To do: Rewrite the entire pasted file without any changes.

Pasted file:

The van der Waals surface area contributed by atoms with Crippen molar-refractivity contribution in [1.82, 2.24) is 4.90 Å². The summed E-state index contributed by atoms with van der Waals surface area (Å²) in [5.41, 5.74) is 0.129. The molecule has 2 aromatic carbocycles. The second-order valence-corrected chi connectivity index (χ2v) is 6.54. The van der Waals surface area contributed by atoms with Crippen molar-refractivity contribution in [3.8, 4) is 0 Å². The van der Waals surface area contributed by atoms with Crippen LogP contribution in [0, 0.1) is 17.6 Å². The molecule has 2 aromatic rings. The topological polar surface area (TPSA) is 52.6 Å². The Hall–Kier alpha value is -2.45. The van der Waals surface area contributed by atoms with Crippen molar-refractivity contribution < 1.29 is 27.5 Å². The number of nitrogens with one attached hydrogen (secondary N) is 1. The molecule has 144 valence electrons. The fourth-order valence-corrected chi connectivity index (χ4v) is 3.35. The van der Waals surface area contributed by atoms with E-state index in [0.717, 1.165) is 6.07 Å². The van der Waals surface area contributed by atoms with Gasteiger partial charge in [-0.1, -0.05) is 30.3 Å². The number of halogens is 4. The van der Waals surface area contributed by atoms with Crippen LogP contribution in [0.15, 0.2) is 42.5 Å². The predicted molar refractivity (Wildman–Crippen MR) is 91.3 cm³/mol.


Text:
The van der Waals surface area contributed by atoms with Crippen molar-refractivity contribution in [1.82, 2.24) is 4.90 Å². The summed E-state index contributed by atoms with van der Waals surface area (Å²) in [5.41, 5.74) is 0.129. The molecule has 2 aromatic carbocycles. The second-order valence-corrected chi connectivity index (χ2v) is 6.54. The van der Waals surface area contributed by atoms with Crippen molar-refractivity contribution in [3.8, 4) is 0 Å². The van der Waals surface area contributed by atoms with Crippen LogP contribution in [0, 0.1) is 17.6 Å². The molecule has 2 aromatic rings. The topological polar surface area (TPSA) is 52.6 Å². The Hall–Kier alpha value is -2.45. The van der Waals surface area contributed by atoms with Crippen molar-refractivity contribution < 1.29 is 27.5 Å². The number of nitrogens with one attached hydrogen (secondary N) is 1. The molecule has 144 valence electrons. The fourth-order valence-corrected chi connectivity index (χ4v) is 3.35. The van der Waals surface area contributed by atoms with E-state index in [0.717, 1.165) is 6.07 Å². The van der Waals surface area contributed by atoms with Gasteiger partial charge in [-0.1, -0.05) is 30.3 Å². The number of halogens is 4. The van der Waals surface area contributed by atoms with Crippen LogP contribution in [0.15, 0.2) is 42.5 Å². The predicted molar refractivity (Wildman–Crippen MR) is 91.3 cm³/mol.